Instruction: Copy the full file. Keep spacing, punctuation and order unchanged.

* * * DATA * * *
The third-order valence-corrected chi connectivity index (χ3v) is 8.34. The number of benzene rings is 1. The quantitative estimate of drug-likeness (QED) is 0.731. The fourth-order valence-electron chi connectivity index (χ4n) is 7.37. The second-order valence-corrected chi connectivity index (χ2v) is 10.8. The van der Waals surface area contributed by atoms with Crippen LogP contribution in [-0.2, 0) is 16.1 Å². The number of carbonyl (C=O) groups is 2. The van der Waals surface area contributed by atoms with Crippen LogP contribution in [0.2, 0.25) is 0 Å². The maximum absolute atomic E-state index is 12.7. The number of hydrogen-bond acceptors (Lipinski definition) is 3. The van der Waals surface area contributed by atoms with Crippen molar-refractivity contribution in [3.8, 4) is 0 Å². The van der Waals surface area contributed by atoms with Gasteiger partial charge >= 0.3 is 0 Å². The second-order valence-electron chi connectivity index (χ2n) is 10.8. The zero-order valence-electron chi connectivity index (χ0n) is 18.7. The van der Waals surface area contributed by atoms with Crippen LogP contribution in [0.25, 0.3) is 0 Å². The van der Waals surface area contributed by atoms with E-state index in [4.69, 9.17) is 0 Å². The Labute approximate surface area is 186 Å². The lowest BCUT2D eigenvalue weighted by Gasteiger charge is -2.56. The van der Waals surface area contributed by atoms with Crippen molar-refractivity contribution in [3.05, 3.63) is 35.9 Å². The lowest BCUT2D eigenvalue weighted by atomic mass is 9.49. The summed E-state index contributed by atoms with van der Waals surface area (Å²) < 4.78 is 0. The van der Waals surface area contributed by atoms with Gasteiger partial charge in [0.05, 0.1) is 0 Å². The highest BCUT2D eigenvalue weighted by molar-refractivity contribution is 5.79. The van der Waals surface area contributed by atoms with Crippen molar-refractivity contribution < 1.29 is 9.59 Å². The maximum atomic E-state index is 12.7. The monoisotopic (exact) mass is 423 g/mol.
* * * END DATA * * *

The third-order valence-corrected chi connectivity index (χ3v) is 8.34. The number of benzene rings is 1. The quantitative estimate of drug-likeness (QED) is 0.731. The fourth-order valence-electron chi connectivity index (χ4n) is 7.37. The second-order valence-corrected chi connectivity index (χ2v) is 10.8. The van der Waals surface area contributed by atoms with Crippen LogP contribution in [-0.2, 0) is 16.1 Å². The number of carbonyl (C=O) groups is 2. The van der Waals surface area contributed by atoms with Crippen LogP contribution in [0.2, 0.25) is 0 Å². The maximum absolute atomic E-state index is 12.7. The number of hydrogen-bond acceptors (Lipinski definition) is 3. The van der Waals surface area contributed by atoms with Crippen molar-refractivity contribution in [3.8, 4) is 0 Å². The van der Waals surface area contributed by atoms with Gasteiger partial charge >= 0.3 is 0 Å². The second-order valence-electron chi connectivity index (χ2n) is 10.8. The zero-order valence-electron chi connectivity index (χ0n) is 18.7. The van der Waals surface area contributed by atoms with Crippen LogP contribution in [0.25, 0.3) is 0 Å². The van der Waals surface area contributed by atoms with E-state index in [4.69, 9.17) is 0 Å². The Labute approximate surface area is 186 Å². The lowest BCUT2D eigenvalue weighted by Gasteiger charge is -2.56. The van der Waals surface area contributed by atoms with Crippen molar-refractivity contribution in [3.05, 3.63) is 35.9 Å². The lowest BCUT2D eigenvalue weighted by atomic mass is 9.49. The summed E-state index contributed by atoms with van der Waals surface area (Å²) < 4.78 is 0. The van der Waals surface area contributed by atoms with Gasteiger partial charge in [0.05, 0.1) is 0 Å². The highest BCUT2D eigenvalue weighted by molar-refractivity contribution is 5.79. The van der Waals surface area contributed by atoms with Crippen molar-refractivity contribution < 1.29 is 9.59 Å². The maximum atomic E-state index is 12.7. The monoisotopic (exact) mass is 423 g/mol.